The country-style violin that frames the Dylan cover brings the song to a new place and the Beyoncé track (XO) is given a stripped back acoustic guitar treatment with some very fine muted trumpet from Charley Wagner.  

With previous releases, Laube has been honing her song-writing skills and this fells very much like a complete and mature realisation of the days spent learning her craft.

Please Let It Rain in California Tonight is a beautiful prayer for healing in the World that has reflective compassion with lines such as “ Please let love rule our bodies, hearts, and minds, and melt away every single chain that binds”.

The narrative in “Lose, Lose, Lose” is of an ex-addict falling off the wagon on Christmas Eve and is such a poignant song both in delivery and mood. The final song “All My Runnin” is a knowing nod to love and the pedal steel of Dan Tyack frames the sentiment as Laube sings “Darlin’ all my runnin’, led me to your face”. A terrific release and one that delights as much as it surprises.

Magic Car Meteorites Tiny Dog

Twelve songs that fall into the broad space of folk/Americana from this 5-piece who are based in Nottingham, UK. All songs are written by Phil Smeeton (guitar) and feature the clear vocals of Hazel Atkinson.

Formed in 1994, the band has released three previous records and Yellow Main Sequence, Family Matters, European Punks has now been joined by Meteorites. There are songs about novelist Mario Puzo (Only in America), Summer ending (Summer Storm), Local down 'n’ outs (King of Pool), Ladies of the Night (Manwhippa!), nature escapes (Fritz’s Beach) and fractious love (Meteorites). The sound is easy on the ear and the playing is accomplished without taking any unnecessary risks.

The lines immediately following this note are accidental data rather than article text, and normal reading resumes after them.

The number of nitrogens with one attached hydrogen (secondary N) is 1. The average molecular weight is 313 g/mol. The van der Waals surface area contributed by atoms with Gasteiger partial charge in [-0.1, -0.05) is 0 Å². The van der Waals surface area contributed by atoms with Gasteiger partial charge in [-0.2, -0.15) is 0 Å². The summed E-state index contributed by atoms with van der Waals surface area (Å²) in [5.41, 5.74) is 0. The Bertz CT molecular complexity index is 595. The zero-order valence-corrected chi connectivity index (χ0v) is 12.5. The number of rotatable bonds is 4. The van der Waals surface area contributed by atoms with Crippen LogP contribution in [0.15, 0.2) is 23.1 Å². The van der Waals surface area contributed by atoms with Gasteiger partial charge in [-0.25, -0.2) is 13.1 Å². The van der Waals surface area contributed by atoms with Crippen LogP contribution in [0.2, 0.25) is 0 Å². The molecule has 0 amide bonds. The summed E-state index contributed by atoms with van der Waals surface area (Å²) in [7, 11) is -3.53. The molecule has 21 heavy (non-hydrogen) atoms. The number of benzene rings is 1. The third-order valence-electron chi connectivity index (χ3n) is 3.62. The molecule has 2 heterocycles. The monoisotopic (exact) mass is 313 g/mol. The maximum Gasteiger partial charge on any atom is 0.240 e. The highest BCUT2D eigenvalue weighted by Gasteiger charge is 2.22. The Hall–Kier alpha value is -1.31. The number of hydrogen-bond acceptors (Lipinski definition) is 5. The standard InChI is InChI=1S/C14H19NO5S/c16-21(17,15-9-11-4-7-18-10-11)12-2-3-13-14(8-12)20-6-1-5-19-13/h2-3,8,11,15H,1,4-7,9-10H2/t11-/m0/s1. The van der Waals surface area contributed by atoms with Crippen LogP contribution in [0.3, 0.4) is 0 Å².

You could sink into the easy jazz groove of Working Woman or the acoustic shuffle of The Bends and the time will pass by quite pleasantly. A varied and interesting collection of songs.

Errol Walsh & Ted Ponsonby Just Sayin' Self Release

I remember Errol Walsh with some nostalgia. I was a young man growing my musical tree in Dublin city when I was first introduced to the great sound of Stagalee, fronted by Errol, all authentic swagger and country blues/ roots rock attitude. It was a terrific live band and boasted many members that came and went through changing line ups that never seemed to diminish the quality of the music.

Years later I came across a solo release, Waltzin’ in the Water, which gave me great comfort to know he was still ‘out there’ and doing his independent thing…

So, when this new release came in my review batch I was understandably enthusiastic to catch up with his recent past. I am glad to report that this talented song-writer is not only alive and well but is making excellent music, as evidenced on the 13 tracks included here. With 6 co-writes and 7 self-penned songs, Errol spans quite a few styles with country waltzes, light jazzy numbers, folk and rhythm & blues, complete with some Irish trad touches and some slow soul grooves.

Something to suit everyone then but not a hint of the overall sense of direction being overtaken by the variety on display.

Produced by Errol, Ted Ponsonby and Joe Murray in Ireland and something of an organic creation, the entire project is fully deserving of great credit to all concerned.

Errol is joined by Ted Ponsonby (Dobro, Acoustic/Elec guitars, Hammond Organ),​ Sarah Ponsonby (Fiddle), Gary Porter( Drums), Denise Boyle(Fiddle), Dave McCracken (Bass), Donna Murray(Harmonies), Rory Clements(Piano), Gordon Murray(Acoustic guitar), Sean McCarron (Saxes),Martin Hughes(Drum programming), Cloudy Henry(Piano & accordion), Stephen Quinn(Percussion), Seonaid Aitken( Fiddles) and Joe Murray on Bass, Drum programming, guitar, Harmonies & vocal arrangements – quite an ensemble to control in a studio environment and it is to their great credit that the songs just fit perfectly together as they move across the various genres.

Long Way Down has a jazz feel with horns and piano to the fore, Seventeen is steeped in Van the Man influence with the lovely piano, warm keys and gentle guitar strum all reminiscent of the great man. Matchbox Billy is a first for the best of Country traditions; a tribute to the life of a Pyro-maniac. Queen of the Glens is a beautifully realised song with a great lead vocal from Donna Murray.